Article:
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Early spring draws Q1 buyers

By Liz Hochstedler

Warm weather, increased buying interest lead to sales hikes

There’s a hint of optimism floating around among the scent of exhaust lately. Many dealers saw a positive first quarter, as warm weather hit record levels and more people coming through doors were looking to drop their money on a new toy.

Two-thirds of dealers said their first-quarter business performance was above or on plan, according to an online survey of 240 dealers by Powersports Business and RBC Capital Markets. Also, 45 percent of dealers rated overall business conditions as very strong or somewhat strong. And dealer after dealer is reporting a first quarter with increased buying interest and increased sales compared to the year-ago quarter.

Steve Littlefield of Central Texas Powersports in Georgetown, Texas, saw a 34 percent increase in new unit sales in the first quarter. But it wasn’t the only department at the dealership that was up, either. Service saw a 31 percent increase, and P&A was up 29 percent.

“Every one of them were up a lot over last year,” he said. “It seems like nearly all the dealers I have talked to, their sales have been up.”

Mark McGrath, owner of McGrath Powersports in Cedar Rapids, Iowa, is another dealer who saw success in his first quarter.

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“Fantastic, huge — it was the best first quarter we’ve ever had,” he said.

McGrath’s dealership is only five years old, but it saw record sales months in January, February and March, and by mid-April, sales were showing an upswing as well. He and other dealers found much of their early-season increases were due to increasing buying interest.

“I think peoples’ intentions are very strong right now,” he said.

McGrath is one of a few who reported traffic was down or flat, yet sales were positive. Despite only a slight decrease in door swings at Kearney Yamaha in Kearney, Neb., Craig Stokebrand said sales were up 16 percent in the first quarter.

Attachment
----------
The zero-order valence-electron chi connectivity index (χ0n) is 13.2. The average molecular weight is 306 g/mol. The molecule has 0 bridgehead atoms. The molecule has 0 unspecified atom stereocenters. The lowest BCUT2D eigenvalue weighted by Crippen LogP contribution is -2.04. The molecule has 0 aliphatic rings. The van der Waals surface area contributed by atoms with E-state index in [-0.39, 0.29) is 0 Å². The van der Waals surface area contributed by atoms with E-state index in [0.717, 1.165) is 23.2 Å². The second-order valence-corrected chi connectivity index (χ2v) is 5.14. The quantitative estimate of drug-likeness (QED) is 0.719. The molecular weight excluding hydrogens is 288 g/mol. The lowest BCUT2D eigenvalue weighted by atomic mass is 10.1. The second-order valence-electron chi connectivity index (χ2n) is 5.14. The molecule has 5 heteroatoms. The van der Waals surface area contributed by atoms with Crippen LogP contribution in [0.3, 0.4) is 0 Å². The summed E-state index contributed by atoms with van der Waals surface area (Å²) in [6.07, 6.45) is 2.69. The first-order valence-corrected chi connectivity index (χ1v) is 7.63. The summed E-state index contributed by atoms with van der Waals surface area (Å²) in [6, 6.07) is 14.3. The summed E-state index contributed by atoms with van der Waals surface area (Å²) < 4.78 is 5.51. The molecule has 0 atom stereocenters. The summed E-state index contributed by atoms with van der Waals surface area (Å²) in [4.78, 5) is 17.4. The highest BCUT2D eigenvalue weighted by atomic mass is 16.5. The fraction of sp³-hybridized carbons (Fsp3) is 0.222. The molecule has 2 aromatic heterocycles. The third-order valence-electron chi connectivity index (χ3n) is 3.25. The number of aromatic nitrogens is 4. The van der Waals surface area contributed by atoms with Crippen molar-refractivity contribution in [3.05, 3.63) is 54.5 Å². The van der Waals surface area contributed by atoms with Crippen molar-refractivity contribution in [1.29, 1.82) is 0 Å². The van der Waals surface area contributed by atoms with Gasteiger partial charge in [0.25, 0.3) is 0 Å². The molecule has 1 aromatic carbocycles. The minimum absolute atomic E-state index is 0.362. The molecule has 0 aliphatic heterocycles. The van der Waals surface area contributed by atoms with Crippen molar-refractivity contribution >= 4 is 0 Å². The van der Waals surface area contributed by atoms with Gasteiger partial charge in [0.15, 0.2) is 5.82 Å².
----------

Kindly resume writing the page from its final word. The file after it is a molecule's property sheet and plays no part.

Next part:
“I think a lot of it is our staff is doing a really good job with the chances that they get,” he said. “But it does seem like people really come in with the intention to buy. It seems like consumer confidence is a little bit better.”

Sales also increased at dealerships that did see more traffic in the early months of the year. Joe McKnight, general manager of Action Motor Sports in Idaho Falls, Idaho, saw a 15 percent traffic increase translate into a 15 percent sales increase. Raymond Walters, of Got Gear Motorsports in Ridgeland, Miss., also saw the benefit of a 15 percent traffic increase.

“New unit sales and used unit sales were up almost 20 percent over last year,” he said. His service department was also up about 10 percent, and parts were up 13-14 percent.

Mark Porter, owner/operator of Porter’s Toys for Big Boys in Brookings, S.D., said very few people came into his dealership to kick tires; most were ready to buy.

“People have money to spend,” he said.

And when customers didn’t have cash on hand, more were able to obtain financing than of late, some dealers reported.

“I think a few more people are being financed and a few more people are getting bought than were a year ago,” Littlefield said.

Warm weather also contributed heavily to early-season sales. The first quarter of 2012 was the warmest on record for the contiguous United States, according to the National Oceanic Atmospheric Administration. Many dealers reported that winter in their cities was so warm that the riding season never stopped, and others said early spring fever led to an increase in unit sales.

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“Spring came early, and that helps,” said Eugene Teigland of Bemidji Sports Centre in Bemidji, Minn. “It’s been nice, light weather, so people are out and about.”

McGrath said warm weather in Iowa drove his unit sales volumes of motorcycles, ATVs and other models high.

“I think the weather in March had a huge impact,” he said. “People are thinking that they’re going to get a nice long riding season.”

The only concern that early sales brought is that too many riders could already be done buying and might not show up during the peak riding season, but dealers are optimistic that the buyer has simply returned.

“You wonder how many people that were April, May or June buyers that you pulled into March,” McGrath said, “but April’s really good, so that would lead me to believe that may not be so.”

Littlefield is cautious not to get too excited, but he’s happy with the results so far.

“I go day-to-day, not year-to-year,” he said. “We’re just going to grab what we can while we’re there. I don’t know how long it’s going to last; no one does. We can hope, but we have no way of knowing.”

Most dealers who saw uplifting first-quarter numbers are hopeful that the year will continue on a positive path. McKnight expects a 5-15 percent increase across the board; Stokebrand is anticipating a 6-plus percent net for the year; Porter expects everything but snowmobiles will be “up significantly;” McGrath is looking at a solid increase, and Teigland also projects a slight increase.
“We forecasted a 10-15 percent increase.

I think we’ll get that if not a little bit better,” Walters said. “We feel like we’ve survived the worst of times, and a better road lies ahead.”


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